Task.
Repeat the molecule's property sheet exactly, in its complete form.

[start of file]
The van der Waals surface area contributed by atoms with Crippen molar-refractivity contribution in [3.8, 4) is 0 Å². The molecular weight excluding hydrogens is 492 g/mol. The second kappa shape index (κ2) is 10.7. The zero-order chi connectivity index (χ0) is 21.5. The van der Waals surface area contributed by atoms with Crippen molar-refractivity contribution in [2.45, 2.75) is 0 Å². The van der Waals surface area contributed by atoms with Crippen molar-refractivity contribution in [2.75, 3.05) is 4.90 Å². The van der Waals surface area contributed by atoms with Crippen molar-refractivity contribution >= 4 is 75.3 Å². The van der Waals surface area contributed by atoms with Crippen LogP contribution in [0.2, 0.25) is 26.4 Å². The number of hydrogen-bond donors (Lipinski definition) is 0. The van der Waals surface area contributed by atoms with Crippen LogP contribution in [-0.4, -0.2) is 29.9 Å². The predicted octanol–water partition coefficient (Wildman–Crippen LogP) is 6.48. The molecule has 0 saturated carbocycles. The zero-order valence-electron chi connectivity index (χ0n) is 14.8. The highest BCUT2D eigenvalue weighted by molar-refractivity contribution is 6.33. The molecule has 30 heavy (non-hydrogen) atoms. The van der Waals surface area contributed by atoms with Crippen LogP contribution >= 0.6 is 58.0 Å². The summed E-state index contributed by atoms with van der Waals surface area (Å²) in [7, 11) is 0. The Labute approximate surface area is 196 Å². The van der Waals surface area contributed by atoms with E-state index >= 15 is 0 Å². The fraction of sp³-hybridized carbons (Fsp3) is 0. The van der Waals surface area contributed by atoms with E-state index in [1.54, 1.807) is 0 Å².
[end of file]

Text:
The van der Waals surface area contributed by atoms with Crippen molar-refractivity contribution in [3.8, 4) is 0 Å². The molecular weight excluding hydrogens is 492 g/mol. The second kappa shape index (κ2) is 10.7. The zero-order chi connectivity index (χ0) is 21.5. The van der Waals surface area contributed by atoms with Crippen molar-refractivity contribution in [2.45, 2.75) is 0 Å². The van der Waals surface area contributed by atoms with Crippen molar-refractivity contribution in [2.75, 3.05) is 4.90 Å². The van der Waals surface area contributed by atoms with Crippen molar-refractivity contribution >= 4 is 75.3 Å². The van der Waals surface area contributed by atoms with Crippen LogP contribution in [0.2, 0.25) is 26.4 Å². The number of hydrogen-bond donors (Lipinski definition) is 0. The van der Waals surface area contributed by atoms with Crippen LogP contribution in [-0.4, -0.2) is 29.9 Å². The predicted octanol–water partition coefficient (Wildman–Crippen LogP) is 6.48. The molecule has 0 saturated carbocycles. The zero-order valence-electron chi connectivity index (χ0n) is 14.8. The highest BCUT2D eigenvalue weighted by molar-refractivity contribution is 6.33. The molecule has 30 heavy (non-hydrogen) atoms. The van der Waals surface area contributed by atoms with Crippen LogP contribution >= 0.6 is 58.0 Å². The summed E-state index contributed by atoms with van der Waals surface area (Å²) in [7, 11) is 0. The Labute approximate surface area is 196 Å². The van der Waals surface area contributed by atoms with E-state index >= 15 is 0 Å². The fraction of sp³-hybridized carbons (Fsp3) is 0. The van der Waals surface area contributed by atoms with E-state index in [1.54, 1.807) is 0 Å².